On the level of symbolism, it's no surprise that protesters flung faeces from the township on the city's elegant colonial buildings last year. 
And it's in this vein that the protagonist of Songeziwe Mahlangu's novel, Penumbra, a young black middle-class UCT graduate living, moving and partying across these boundaries and barriers, becomes an important voice for South Africans to hear. Unfortunately, however, this particular author seems to have very little to say.
Penumbra (Kwela) opens with the narrator flitting around the streets of Rondebosch, Cape Town, paranoid and anxious, reading significance into everything and clasping at his bible in a state of delusional fervour. It's presumed that a mixture of drugs, a sense of meaninglessness and his own wastrel existence have lead Managliso to the tip of psychosis. 
The burden of the novel, as its title suggests, is to map this trajectory, figured through the play of light and dark in a lunar eclipse.
The fictional representation of Cape Town by black South Africans has a limited but esteemed history, featuring the likes of Alex La Guma and K Sello Duiker. It's the fairly sparse style and the first-person narration of Mahlangu's novel that reminds one of K Sello Duiker's own exploration of Cape Town in Thirteen Cents.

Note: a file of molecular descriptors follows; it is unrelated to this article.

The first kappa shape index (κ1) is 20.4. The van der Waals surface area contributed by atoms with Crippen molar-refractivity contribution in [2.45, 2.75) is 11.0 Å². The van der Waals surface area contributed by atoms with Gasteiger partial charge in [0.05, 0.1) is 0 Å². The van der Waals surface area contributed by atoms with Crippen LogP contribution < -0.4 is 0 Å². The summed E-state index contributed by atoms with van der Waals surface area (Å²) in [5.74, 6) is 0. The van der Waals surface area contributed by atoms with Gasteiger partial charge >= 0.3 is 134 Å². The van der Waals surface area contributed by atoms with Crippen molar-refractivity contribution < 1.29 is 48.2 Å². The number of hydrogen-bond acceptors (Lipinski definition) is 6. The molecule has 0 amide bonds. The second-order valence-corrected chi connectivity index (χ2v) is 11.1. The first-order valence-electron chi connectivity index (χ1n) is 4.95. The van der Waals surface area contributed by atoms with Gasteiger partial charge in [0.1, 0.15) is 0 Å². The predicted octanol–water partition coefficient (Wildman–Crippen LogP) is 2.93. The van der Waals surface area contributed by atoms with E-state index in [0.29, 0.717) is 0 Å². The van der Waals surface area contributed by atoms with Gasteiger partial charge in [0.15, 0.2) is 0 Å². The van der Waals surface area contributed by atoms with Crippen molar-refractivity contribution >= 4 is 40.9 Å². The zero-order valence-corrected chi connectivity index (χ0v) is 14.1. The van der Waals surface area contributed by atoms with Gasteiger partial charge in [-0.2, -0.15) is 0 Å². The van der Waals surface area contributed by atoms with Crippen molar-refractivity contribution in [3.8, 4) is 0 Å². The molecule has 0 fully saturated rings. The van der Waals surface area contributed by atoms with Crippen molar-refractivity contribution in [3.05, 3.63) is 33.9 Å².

In this novel Duiker has Azure, a young street kid, describe his experiences in the underbelly of Cape Town. But the important distinction is that where Duiker uses a minimalist style to emphasise Azure's youth and naivety, he still imparts observations which are insightful and unexpected. Of the gangster/ pimp, Allen, he notes: "When you're dressed properly grown-ups give you a bit of respect. But as long as I'm me and have no home and wear tattered clothes, Allen will never give me proper clothes because that would mean that I can look like him.
"And no one who knows Allen looks like him. He makes sure of that. Even if it means he strips you himself." 
Duiker's succinct description of clothing, which tells us everything about status, prestige and the pecking-order of the streets, uses this small incident to paint a big picture. By contrast, in Penumbra Managliso's observations sound startlingly myopic. When the narrator's friend, Nhlakanipho, makes a pass at one of the narrator's potential sexual conquests, he melodramatically states "Nhlakanipho has torn me too many times. In my body the waters are rising. He has been abusing me since varsity. Our friendship is a falsehood. He even influences how others perceive me." 
Unsurprisingly, this incident in Mahlangu's novel is neither developed nor elaborated upon. These clichés are never taken further, and nothing is made of this incident. The reader is unwillingly drawn into the vapid exploits of an inflated and narcissistic ego.

A model of African Fiction

By Aghogho Akpome

In The Sculptors of Mapungubwe (Kwela Books), Zakes Mda makes an impressive attempt to recreate one of the most interesting legends of the southern African region.
It is the history of Mapungubwe, an ancient settlement that was located between the Limpopo and Shashe rivers just by the confluence of present day South Africa, Botswana and Zimbabwe.